News

In This Issue: September 2010

Budget TipsLibraries: Create AdventureOpen Meetings and Public Records LawNew Broadband Map and SurveyCelebrate AskAway!2009 Wisconsin Public Library Service DataCollecting Data for the Annual ReportNew to BadgerLink!TechnologyTrainingLinksReflection

Current Events

October 13, Social Networking Webinar, 10:00-2:00
October 20 NWLS ILL Meeting, 10:00 Hayward
October 21 NWLS ILL Meeting, 10:00 Presque Isle
November 2-5
Wisconsin Library Association Annual Conference, Wisconsin Dells
November 13 NWLS Board of Trustees Meeting
November 18 Merlin consortium Meeting

Current News

Budget Tips

From Jim Trojanowski, NWLS Director - Local governments have begun holding budget work sessions and library directors across the state will be presenting and defending their funding requests to towns, villages, cities, and counties. Here are a few tips for helping the process go as smoothly as possible.

Acknowledge everyone’s role
Librarians often complain that most elected officials don’t understand what libraries do, especially those who don’t use libraries. While there may be some truth to that, it works the other way as well.

Elected officials get pressure from every side, from those who want more services to those who believe taxes are too high. As a result, any decision they make opens them up to criticism.

I often tell elected officials that I understand their work is difficult because I too, am asked to meet service demands that are growing more quickly than the funding available to meet them. I promise to respect the task before them and ask them to respect the expectations library patrons have of me.

Treat bullies with respect
Inevitably a few bullies get elected to local government and they make work unpleasant. The best way to handle them is to answer their questions honestly, firmly, and politely. Bullies tend to be disliked and that limits their influence. You are more likely to win support by handling them well than you are by responding in kind.

Avoid generalizations
Comments, such as “Library use was up a lot last year,” do little to build a case for the library. How much is a lot? What types of use were up? What has the library done to make a difference in the community? Be brief and be prepared to defend your statements.

In planning for the budget presentation, try to anticipate questions. Budget preparation instructions, elected officials who support the library, and questions from past presentations can help prepare for the presentation. If you receive an unanticipated question you can’t answer, promise to provide an answer later rather than making up an off-the-cuff response that may not be correct.

Prepare for next year
The best time to begin preparing for next year’s budget presentation is this year. Make notes of what went well and what did not go well while those thoughts are fresh. Develop a plan for improving your presentation and create an outline for implementing it. Consider including a summary of the results of the library’s annual report shortly after the board approves it. This helps keep the library fresh in the minds of elected officials.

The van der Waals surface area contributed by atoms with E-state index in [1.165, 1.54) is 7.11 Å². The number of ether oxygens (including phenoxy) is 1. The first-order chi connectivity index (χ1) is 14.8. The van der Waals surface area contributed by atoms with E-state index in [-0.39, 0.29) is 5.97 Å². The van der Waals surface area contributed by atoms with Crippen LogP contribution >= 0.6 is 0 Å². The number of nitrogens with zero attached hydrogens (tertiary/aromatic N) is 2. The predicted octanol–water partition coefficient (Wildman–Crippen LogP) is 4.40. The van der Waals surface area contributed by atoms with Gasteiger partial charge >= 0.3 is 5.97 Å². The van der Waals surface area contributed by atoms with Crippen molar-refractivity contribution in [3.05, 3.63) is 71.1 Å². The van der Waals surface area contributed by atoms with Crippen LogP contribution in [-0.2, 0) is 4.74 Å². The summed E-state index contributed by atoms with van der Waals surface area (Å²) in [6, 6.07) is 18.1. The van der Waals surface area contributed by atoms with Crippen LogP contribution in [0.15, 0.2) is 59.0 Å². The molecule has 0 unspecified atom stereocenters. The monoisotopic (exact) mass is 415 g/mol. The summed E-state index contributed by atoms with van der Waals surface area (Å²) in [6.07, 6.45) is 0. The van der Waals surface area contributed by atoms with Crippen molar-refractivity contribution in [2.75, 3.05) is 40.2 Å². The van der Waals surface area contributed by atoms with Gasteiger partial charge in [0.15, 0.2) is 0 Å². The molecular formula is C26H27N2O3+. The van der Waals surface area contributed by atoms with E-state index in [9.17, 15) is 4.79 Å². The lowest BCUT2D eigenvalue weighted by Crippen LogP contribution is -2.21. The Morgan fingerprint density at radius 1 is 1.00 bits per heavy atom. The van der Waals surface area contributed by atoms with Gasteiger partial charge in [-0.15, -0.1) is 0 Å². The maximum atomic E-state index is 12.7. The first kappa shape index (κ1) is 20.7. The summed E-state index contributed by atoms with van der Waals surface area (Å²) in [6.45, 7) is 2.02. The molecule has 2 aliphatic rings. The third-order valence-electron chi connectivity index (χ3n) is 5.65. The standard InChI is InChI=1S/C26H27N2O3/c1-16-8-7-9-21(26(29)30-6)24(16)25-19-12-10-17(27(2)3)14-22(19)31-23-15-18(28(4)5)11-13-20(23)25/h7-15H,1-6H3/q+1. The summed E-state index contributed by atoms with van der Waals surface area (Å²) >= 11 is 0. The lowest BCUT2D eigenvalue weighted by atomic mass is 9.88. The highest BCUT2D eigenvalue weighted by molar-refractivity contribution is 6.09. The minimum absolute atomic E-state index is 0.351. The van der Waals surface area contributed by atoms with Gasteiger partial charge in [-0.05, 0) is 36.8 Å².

Following these few simple ideas can help remove some of the stress of budget time. Good luck to all directors. Those who need assistance creating an effective presentation are encouraged to call Northern Waters Library Service for help.

Page up

"Libraries: Create Adventure"

Plan now to attend the largest library conference in the state, "Libraries: Create Adventure" at the Kalahari Resort & Convention Center, November 2-5, 2010. Learn and explore while having some fun! Adventure comes in many forms - changing workplaces, technology advances and navigating new library roles. This conference offers an opportunity to make new connections, learn new approaches for programming and services, reconnect with friends and colleagues, and to have good time!

Pre-conferences begin on Tuesday, November 2, including "Lessons to Lead By: Assessing and Building Your Leadership Skills" and "Embracing and Enhancing the Role of Private Gifts in Managing your Library Budget." On Wednesday, hear from Marilyn Johnson, our keynote speaker, author of This Book is Overdue. From there, choose from dozens of breakout sessions on topics ranging from advocacy by Friends of the Library, creating effective partnerships and the latest literary award winners. There's something for everyone!

Deadline for early, discounted registration is October 1, 2010. Access registration for the 2010 WLA online or send in a registration form (PDF). Reserve your room at the Kalahari -- it's the same fantastic $99 rate as in 2006! Kalahari's online reservation requires a Group ID 7886 and Password 452. For more information and additional registration details and costs, visit the WLA conference Web site. Register early to take full advantage of these discounts!

Page up

Open Meetings and Public Records Law

The Wisconsin Department of Justice has posted the updated (2010 version) of the Open Meetings Compliance Guide and the Public Records Compliance Outline. To promote public awareness of and compliance with the state’s open meetings and public records law, Attorney General J.B. Van Hollen will be hosting a free three hour seminar in Wausau on October 5th and will be accompanied by assistant experts in Wisconsin’s open meetings and public records laws.

The seminar is free and open to the public, though advance registration is required due to limited seating. Visit the Wisconsin Department of Justice website to register (provide name, title, organization or agency) or for additional information regarding event details.


Page up

New Broadband Map and Survey